….but let us just pause for a moment and consider which population fared worse after the 2008 financial crash? The Germans who recorded a lower growth rate or the Americans who recorded a higher one?  The eurozone’s unemployed or the millions of American workers on zero-hour contracts, no job security, no medical care and no expectation of a higher education for their children? Most would agree that Germany, for all its faults, would be a far preferable place to live after 2008 than say Michigan, Pennsylvania or Ohio where whole communities are in decline. Yet, under the Stiglitz theory America should be the one with fewer left-behinds since it records lower levels of unemployment and higher growth rates than Europe. Trump voters in Michigan, Pennsylavania and Ohio may beg to differ. They do not feel prosperous. They feel hopeless and abandoned.

The US approach to wider social problems (which the Tory government in the UK apes) is to assume it is somehow all the fault of the individual for not working hard enough or not being enterprising enough to see their way through the financial crisis that ruined many good people’s lives. Rather than supporting local economies the US decided to applaud and promote  huge on-line monopolies that literally sucked (and continue to suck) the dynamism out of local economies and concentrate wealth in the hands of a few big bruisers – so much so that these beasts of enterprise are literally giving the money away not knowing what to do with it all whilst the community that formed Detroit is left to crumble into the Mid-West dust.

Back in Europe just about the only institution really bothering to help the left-behinds in the UK, ironically enough, is (soon was) the EU with its Cohesion and Regional Development Funds.  The EU is just about the only body willing and capable of creating a more regulated banking sector to try and prevent a repeat of the 2008 finanical crises that devasted so many people’s lives. The EU is just about the only institution willing and capable of going after the big tax evaders (Starbucks, Amazon, Apple, Google) who refuse to accept they have any role to play in helping local communities rebuild their lives through a proper functioning state system.

Yet, the populist media in the UK is excellent at peddling the myth the EU is an evil foreign power draining money out of the UK not Santa Clause with a bag full of funds to help regenerate impoverished regions and cities. Both, the US and the UK are paying the price for their neglect through a wave of populism which is only going to exacerbate, not solve, the woes of the left-behinds.

Not so those in the Eurozone.

Not only are Eurozone politicians united in their need to redistribute the wealth of globalisation through a properly functioning and accountable state they are also committed to supporting small and medium sized family run businesses referred to as the mittelstand. Politicians in Eurozone’s countries go out of their way to protect, nurture and encourage their mittelstand. Yes,Mr Johnson, the car industry is hugely important to the German economy but possibly even more so is Germany’s family run businesses.  Within the Eurozone the mittelstand is seen as an essential, vital part of a healthy, bio-diverse economy critical to a nation’s overall prosperity. A prosperity that in turn feeds into the welfare system that redistributes the wealth to the most needy in their society. The mittelstand is the oxygen that breathes life into the project. Whether you are a Eurozone Christian Democrat, a Liberal, a Socialist or a member of the Green Party the viability of the mittelstand is of paramount importance and the euro is seen as central to supporting this hugely important sector of the European economy. Continental European politicians have absolutely no desire to sweep away the family run enterprises who support and benefit from the euro and who in turn benefit Europe’s wider economy.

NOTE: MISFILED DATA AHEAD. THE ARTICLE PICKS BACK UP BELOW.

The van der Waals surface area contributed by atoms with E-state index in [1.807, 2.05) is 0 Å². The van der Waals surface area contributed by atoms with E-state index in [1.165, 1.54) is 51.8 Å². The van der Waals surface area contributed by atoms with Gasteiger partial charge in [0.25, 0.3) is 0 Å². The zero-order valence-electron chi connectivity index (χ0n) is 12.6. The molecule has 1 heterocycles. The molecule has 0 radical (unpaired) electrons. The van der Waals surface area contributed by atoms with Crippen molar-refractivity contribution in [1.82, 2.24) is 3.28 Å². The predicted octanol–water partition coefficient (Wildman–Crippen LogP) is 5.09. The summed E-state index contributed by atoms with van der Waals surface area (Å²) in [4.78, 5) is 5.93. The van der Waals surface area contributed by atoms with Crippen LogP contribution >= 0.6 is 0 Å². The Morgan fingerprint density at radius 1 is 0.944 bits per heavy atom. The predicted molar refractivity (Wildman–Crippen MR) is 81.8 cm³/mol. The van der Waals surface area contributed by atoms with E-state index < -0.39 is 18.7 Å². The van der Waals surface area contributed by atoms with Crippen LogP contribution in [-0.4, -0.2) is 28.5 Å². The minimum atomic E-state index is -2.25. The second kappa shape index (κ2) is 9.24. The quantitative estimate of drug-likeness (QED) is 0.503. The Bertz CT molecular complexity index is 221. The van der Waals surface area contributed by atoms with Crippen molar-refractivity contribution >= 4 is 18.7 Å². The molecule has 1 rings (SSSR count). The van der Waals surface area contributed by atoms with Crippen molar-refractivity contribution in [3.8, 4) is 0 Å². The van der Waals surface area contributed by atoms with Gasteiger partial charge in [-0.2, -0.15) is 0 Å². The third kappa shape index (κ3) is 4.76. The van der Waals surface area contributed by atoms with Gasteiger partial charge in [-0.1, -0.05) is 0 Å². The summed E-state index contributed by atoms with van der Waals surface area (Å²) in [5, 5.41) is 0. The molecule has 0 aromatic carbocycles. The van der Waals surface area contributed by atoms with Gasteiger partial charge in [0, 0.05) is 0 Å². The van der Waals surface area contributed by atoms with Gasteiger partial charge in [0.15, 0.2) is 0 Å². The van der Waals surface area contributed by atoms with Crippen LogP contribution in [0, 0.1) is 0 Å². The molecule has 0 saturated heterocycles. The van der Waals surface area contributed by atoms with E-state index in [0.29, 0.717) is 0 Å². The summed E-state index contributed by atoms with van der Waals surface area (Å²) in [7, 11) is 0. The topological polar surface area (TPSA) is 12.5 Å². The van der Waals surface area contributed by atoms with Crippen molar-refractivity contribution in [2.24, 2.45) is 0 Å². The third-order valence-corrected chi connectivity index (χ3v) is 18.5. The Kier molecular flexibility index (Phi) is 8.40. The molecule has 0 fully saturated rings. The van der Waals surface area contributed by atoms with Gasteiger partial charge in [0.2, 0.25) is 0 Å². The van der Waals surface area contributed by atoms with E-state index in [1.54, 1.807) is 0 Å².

The old cliché, “I don’t own this Company. I hold it on trust for my children” has a strong philosophical pull on the identity and functioning of a Eurozone economy.  Of course there are plenty of people who are not as rich as others but the welfare state funded by a diverse economy ensures that those really in need are taken care of. The Eurozone looks after their needy. They do not abandon them. Unlike the US and now the UK under the grip of right-wing factions in Parliament, Eurozone nations have no libertarian right-wing monopolists on their back suggesting that this is all somehow wrong.  Whether there is much room in this thinking for endless growth as Stiglitz keeps banging on about is anyone’s guess – but here’s a message to all the euro-bashers guess what it does work.

Will the euro still be here in ten years time?

Perhaps not but its demise will not be because the euro is culpable of economic damage, stagnation and failure.  Should the euro fail it is because populists and naysayers such as Blaby, Stiglitz, Farage and Le Pen peddle exaggerated tales and narratives.